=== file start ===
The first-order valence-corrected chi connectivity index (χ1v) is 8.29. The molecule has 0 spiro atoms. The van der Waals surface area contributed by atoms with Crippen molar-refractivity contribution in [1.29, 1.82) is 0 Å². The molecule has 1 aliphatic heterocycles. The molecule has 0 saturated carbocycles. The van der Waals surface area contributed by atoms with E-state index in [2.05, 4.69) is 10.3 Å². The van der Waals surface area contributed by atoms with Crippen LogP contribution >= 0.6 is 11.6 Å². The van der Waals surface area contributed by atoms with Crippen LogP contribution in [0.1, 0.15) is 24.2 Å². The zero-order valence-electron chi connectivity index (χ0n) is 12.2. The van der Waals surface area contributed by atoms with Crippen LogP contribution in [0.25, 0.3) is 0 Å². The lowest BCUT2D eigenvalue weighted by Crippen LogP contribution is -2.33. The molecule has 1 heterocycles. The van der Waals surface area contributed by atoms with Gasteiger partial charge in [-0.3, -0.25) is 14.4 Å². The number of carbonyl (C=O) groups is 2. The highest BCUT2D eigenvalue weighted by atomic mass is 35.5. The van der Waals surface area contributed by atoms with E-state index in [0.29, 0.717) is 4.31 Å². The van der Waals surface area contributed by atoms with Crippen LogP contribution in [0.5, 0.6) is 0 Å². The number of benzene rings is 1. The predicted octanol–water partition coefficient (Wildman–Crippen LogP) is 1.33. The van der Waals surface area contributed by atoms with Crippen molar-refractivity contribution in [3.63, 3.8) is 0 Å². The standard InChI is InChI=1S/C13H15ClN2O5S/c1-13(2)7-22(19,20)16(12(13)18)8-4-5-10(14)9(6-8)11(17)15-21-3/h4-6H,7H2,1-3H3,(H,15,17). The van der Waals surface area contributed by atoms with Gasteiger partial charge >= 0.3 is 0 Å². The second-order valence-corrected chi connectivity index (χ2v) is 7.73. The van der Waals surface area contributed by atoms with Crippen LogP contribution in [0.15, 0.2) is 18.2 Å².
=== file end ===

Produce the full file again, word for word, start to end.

The first-order valence-corrected chi connectivity index (χ1v) is 8.29. The molecule has 0 spiro atoms. The van der Waals surface area contributed by atoms with Crippen molar-refractivity contribution in [1.29, 1.82) is 0 Å². The molecule has 1 aliphatic heterocycles. The molecule has 0 saturated carbocycles. The van der Waals surface area contributed by atoms with E-state index in [2.05, 4.69) is 10.3 Å². The van der Waals surface area contributed by atoms with Crippen LogP contribution >= 0.6 is 11.6 Å². The van der Waals surface area contributed by atoms with Crippen LogP contribution in [0.1, 0.15) is 24.2 Å². The zero-order valence-electron chi connectivity index (χ0n) is 12.2. The van der Waals surface area contributed by atoms with Crippen LogP contribution in [0.25, 0.3) is 0 Å². The lowest BCUT2D eigenvalue weighted by Crippen LogP contribution is -2.33. The molecule has 1 heterocycles. The van der Waals surface area contributed by atoms with Gasteiger partial charge in [-0.3, -0.25) is 14.4 Å². The number of carbonyl (C=O) groups is 2. The highest BCUT2D eigenvalue weighted by atomic mass is 35.5. The van der Waals surface area contributed by atoms with E-state index in [0.29, 0.717) is 4.31 Å². The van der Waals surface area contributed by atoms with Crippen LogP contribution in [0.5, 0.6) is 0 Å². The number of benzene rings is 1. The predicted octanol–water partition coefficient (Wildman–Crippen LogP) is 1.33. The van der Waals surface area contributed by atoms with Crippen molar-refractivity contribution in [3.63, 3.8) is 0 Å². The standard InChI is InChI=1S/C13H15ClN2O5S/c1-13(2)7-22(19,20)16(12(13)18)8-4-5-10(14)9(6-8)11(17)15-21-3/h4-6H,7H2,1-3H3,(H,15,17). The van der Waals surface area contributed by atoms with Gasteiger partial charge >= 0.3 is 0 Å². The second-order valence-corrected chi connectivity index (χ2v) is 7.73. The van der Waals surface area contributed by atoms with Crippen LogP contribution in [0.15, 0.2) is 18.2 Å².